Our Office 365 Experience: Part 3, The Verdict
After a smooth migration from Google Apps to Office 365, we're pretty pleased.
The Exchange side couldn't work more smoothly. SharePoint -- after a couple of hiccups and re-starts -- is also a blessing. Our lesson? Don't mess with the built-in groups that SharePoint creates when you set up a new site. Sure, you can change their membership, but don't delete them or SharePoint just doesn't work right any more.
Our biggest beef is in how external users get invited into a SharePoint site. As near as we can figure, they have to have a Hotmail address, since that's the only method external users have to authenticate to the O365 system. Seems weird. I realize authentication has to come from somewhere, but forcing folks to use Hotmail just feels awkward. Even requiring a generic "Live" account would be better.
We were pleasantly surprised to discover that O365 is extremely Mac-friendly. I use a Mac myself for my "knowledge worker" tasks, like checking e-mail and writing (Office for the Mac is a wonderful product), and have had zero problems. The Outlook Web App experience is fantastic. My Office Mac applications talk to SharePoint seamlessly. Even the latest build of the Lync Mac client works very well for online presence and chats, although that was the last piece of the puzzle to come together. I've even switch from using the Mac's native PIM apps over to Outlook Mac, and I'm pretty pleased with the experience, and with the feature-parity between it and the Windows version. O365 works flawlessly with my iPhone and with other users' Android phones -- my Outlook Tasks even show up in iOS 5's "Reminders" app.
I'm disappointed by the amount of PowerShell we had to use to get our O365 up and running, but those were one-time events for the most part. I do think Microsoft needs to provide a bit more GUI and a bit less PowerShell for those tasks, especially setting up a custom domain name. It's not that I dislike PowerShell (I'm a PowerShell MVP, after all), but O365 just isn't being marketed to businesses that would have any reason to even know what PowerShell is.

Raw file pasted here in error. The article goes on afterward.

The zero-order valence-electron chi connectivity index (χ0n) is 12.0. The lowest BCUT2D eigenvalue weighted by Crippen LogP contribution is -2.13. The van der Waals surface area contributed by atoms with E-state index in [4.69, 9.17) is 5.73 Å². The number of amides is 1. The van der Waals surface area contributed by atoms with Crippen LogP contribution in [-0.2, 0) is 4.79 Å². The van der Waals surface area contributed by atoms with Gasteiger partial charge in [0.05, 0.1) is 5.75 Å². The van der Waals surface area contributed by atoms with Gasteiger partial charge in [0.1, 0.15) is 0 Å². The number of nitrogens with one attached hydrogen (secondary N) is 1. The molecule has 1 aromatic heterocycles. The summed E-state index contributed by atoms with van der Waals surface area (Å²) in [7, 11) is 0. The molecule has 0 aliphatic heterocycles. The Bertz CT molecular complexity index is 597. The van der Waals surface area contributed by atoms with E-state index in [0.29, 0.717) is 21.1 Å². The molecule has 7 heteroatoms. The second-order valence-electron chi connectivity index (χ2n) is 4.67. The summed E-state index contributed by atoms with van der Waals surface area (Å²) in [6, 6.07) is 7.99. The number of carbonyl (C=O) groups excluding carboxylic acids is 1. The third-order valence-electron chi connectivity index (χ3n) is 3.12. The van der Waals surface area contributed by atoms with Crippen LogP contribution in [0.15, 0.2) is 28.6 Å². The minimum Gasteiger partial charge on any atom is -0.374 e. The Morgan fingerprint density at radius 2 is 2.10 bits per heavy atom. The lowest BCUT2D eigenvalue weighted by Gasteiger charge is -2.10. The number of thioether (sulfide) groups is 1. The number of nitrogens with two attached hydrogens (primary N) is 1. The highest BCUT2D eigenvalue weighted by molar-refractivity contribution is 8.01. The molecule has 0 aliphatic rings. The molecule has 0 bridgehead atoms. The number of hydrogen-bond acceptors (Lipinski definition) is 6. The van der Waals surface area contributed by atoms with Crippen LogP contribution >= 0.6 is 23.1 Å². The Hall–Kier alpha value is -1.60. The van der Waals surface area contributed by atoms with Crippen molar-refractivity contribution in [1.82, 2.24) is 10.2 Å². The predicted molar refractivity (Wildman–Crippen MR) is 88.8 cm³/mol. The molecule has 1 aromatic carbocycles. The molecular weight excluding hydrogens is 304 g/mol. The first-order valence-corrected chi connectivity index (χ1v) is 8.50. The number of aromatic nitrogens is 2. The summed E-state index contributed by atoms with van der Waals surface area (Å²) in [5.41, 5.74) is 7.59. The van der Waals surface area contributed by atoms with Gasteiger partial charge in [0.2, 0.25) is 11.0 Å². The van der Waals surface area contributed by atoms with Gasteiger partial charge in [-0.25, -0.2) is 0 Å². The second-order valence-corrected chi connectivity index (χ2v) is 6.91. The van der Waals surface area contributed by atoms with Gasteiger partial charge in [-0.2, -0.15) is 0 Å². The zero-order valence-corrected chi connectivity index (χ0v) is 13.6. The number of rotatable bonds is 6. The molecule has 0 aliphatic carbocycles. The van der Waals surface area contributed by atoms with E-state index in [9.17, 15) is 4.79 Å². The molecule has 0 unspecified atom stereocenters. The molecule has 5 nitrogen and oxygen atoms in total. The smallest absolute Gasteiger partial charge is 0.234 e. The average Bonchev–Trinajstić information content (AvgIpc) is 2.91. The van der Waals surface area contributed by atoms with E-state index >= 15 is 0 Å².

That does highlight a good point, though: A lot of Managed Service Providers (MSPs) are miffed at Microsoft for launching O365, because they view it as an end-run to the customer that would normally go to an MSP for outsourced e-mail. Those MSPs can relax. Most SMBs should at least consider buying O365 through an MSP, rather than directly from Microsoft. There are technical bits to set up and maintain, including custom domain names and a lot more. There are caveats in O365 than an MSP can help you understand, like the max-recipients-per-day cap. An SMB with a savvy "tech guy" can probably go O365 on their own; a business who doesn't want to have that on-staff geek is going to have to rent that geek, and he or she might as well come from an MSP that can also provide ongoing support.
In case you missed it:
Posted by Don Jones on 01/23/2012 at 1:14 PM